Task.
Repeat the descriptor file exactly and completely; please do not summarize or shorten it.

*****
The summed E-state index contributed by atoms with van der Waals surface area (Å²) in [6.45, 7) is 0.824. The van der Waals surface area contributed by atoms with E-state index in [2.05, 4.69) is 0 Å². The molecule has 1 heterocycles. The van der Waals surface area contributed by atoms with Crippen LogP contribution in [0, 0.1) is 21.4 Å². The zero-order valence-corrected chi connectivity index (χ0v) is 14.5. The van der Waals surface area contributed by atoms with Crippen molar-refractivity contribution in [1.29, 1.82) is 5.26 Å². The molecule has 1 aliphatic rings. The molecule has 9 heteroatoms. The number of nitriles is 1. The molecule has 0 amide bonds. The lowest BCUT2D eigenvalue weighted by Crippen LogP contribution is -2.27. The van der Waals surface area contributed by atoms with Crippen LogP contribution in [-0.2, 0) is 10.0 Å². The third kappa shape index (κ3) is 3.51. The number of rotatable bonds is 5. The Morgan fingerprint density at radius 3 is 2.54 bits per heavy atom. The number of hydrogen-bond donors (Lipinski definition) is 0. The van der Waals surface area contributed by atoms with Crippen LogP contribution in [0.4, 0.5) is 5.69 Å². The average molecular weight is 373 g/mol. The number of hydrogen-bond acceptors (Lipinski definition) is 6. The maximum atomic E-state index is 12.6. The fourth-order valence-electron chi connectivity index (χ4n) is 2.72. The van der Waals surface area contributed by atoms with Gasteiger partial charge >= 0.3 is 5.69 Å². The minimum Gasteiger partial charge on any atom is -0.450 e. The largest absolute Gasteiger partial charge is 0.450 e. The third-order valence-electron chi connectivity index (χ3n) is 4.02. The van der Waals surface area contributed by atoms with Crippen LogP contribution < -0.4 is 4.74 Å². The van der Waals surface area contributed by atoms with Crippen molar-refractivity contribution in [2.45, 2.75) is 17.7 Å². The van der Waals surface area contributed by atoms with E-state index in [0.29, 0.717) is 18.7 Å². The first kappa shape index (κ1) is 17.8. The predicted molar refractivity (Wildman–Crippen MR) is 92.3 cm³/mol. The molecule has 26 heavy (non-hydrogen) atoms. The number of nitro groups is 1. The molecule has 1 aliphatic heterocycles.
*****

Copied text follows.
The summed E-state index contributed by atoms with van der Waals surface area (Å²) in [6.45, 7) is 0.824. The van der Waals surface area contributed by atoms with E-state index in [2.05, 4.69) is 0 Å². The molecule has 1 heterocycles. The van der Waals surface area contributed by atoms with Crippen LogP contribution in [0, 0.1) is 21.4 Å². The zero-order valence-corrected chi connectivity index (χ0v) is 14.5. The van der Waals surface area contributed by atoms with Crippen molar-refractivity contribution in [1.29, 1.82) is 5.26 Å². The molecule has 1 aliphatic rings. The molecule has 9 heteroatoms. The number of nitriles is 1. The molecule has 0 amide bonds. The lowest BCUT2D eigenvalue weighted by Crippen LogP contribution is -2.27. The van der Waals surface area contributed by atoms with Crippen LogP contribution in [-0.2, 0) is 10.0 Å². The third kappa shape index (κ3) is 3.51. The number of rotatable bonds is 5. The Morgan fingerprint density at radius 3 is 2.54 bits per heavy atom. The number of hydrogen-bond donors (Lipinski definition) is 0. The van der Waals surface area contributed by atoms with Crippen LogP contribution in [0.4, 0.5) is 5.69 Å². The average molecular weight is 373 g/mol. The number of hydrogen-bond acceptors (Lipinski definition) is 6. The maximum atomic E-state index is 12.6. The fourth-order valence-electron chi connectivity index (χ4n) is 2.72. The van der Waals surface area contributed by atoms with Gasteiger partial charge >= 0.3 is 5.69 Å². The minimum Gasteiger partial charge on any atom is -0.450 e. The largest absolute Gasteiger partial charge is 0.450 e. The third-order valence-electron chi connectivity index (χ3n) is 4.02. The van der Waals surface area contributed by atoms with Crippen LogP contribution < -0.4 is 4.74 Å². The van der Waals surface area contributed by atoms with Crippen molar-refractivity contribution in [2.45, 2.75) is 17.7 Å². The van der Waals surface area contributed by atoms with E-state index in [0.29, 0.717) is 18.7 Å². The first kappa shape index (κ1) is 17.8. The predicted molar refractivity (Wildman–Crippen MR) is 92.3 cm³/mol. The molecule has 26 heavy (non-hydrogen) atoms. The number of nitro groups is 1. The molecule has 1 aliphatic heterocycles.